Government Writing And Design Services

Since 2000, our specialist writers and designers for government have helped countless state and Commonwealth government departments and agencies with plain English writing, editing and graphic design.

 Government graphic design solutions

Our government graphic design solutions communicate information in the most legible and engaging way. Every element on every page has a clear purpose – to communicate your message clearly in a way that’s visually appealing.

 Government documents and reports should never say, ‘Look at me.’ They should say, ‘Look at this’. Every design element on every page needs to inform and engage. Our crisp, clear, attractive government design will reinforce your brand. We can also animate your results and statistics with uncluttered, easily digestible and artful infographics, charts, tables and icons.

Your Andrew Pegler Media-designed annual report will:

  • represent you at your best
  • intelligently combine authority, emotion and reason
  • be professionally project managed using our well-tested project management methodology
  • be on-brand and on-message
  • be accessible
  • have at least two cover page and layout options
  • contain well produced video/animation and infographics if required
  • give you the option to have us organise printing.

Plain English government editorial services

 Put simply or, dare we say it, plainly, plain English is writing something in a way that gives someone a good chance of understanding it on the first reading, and in the way you want them to. A good government writer uses clear, direct writing, with as few words as possible, avoiding ambiguity, verbiage and complex sentences.

 What looks like a simple and effective message, is usually the product of long and careful crafting. For a government writer this process is impossible without a sound grasp of language from the ground up. So whether it’s copywriting from scratch, a light edit, or major surgery involving a complete rethink of an existing document, we’ve got you covered. We’ll craft your government document into a leaner, cleaner and more concise message that can be understood and acted on after one reading. Of course, while editing, we’ll rigorously maintain the original meaning and intent, and never change facts or figures.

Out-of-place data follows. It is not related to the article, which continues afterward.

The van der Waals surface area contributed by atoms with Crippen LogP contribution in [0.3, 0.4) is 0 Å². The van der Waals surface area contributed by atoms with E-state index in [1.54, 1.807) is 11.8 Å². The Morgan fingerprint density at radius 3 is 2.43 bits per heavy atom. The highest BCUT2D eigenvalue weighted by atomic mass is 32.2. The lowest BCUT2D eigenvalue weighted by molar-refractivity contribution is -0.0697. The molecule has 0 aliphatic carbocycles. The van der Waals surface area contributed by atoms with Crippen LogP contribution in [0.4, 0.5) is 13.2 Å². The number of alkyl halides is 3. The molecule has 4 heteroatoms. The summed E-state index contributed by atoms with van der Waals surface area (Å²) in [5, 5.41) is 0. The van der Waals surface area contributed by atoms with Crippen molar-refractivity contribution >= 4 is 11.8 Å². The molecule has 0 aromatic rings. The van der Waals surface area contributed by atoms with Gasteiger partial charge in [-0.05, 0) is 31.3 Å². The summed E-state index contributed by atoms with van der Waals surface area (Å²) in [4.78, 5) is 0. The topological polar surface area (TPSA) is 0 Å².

Together our design and editorial services will make your government document the most effective it can be.

 See specific examples of our work below which include:

  • annual reports
  • high profile government reports
  • websites
  • fact sheets
  • case studies
  • brochures and flyers
  • internal communications
  • speeches
  • newsletters
  • press releases and much more…


APM plain English edited and graphic designed the 200,000 word Inquiry into the Victorian On-Demand Workforce. The Victorian Government commissioned Inquiry, released mid 2020, was a response to concerns about the wages and conditions of workers in the on-demand or ‘gig’ economy. APM worked with commissioned research, submissions and rough chapter drafts prepared by the Department of Premier and Cabinet. In addition to copy and design support, APM advised on structural changes to ensure the recommendations were clearly and logically expressed.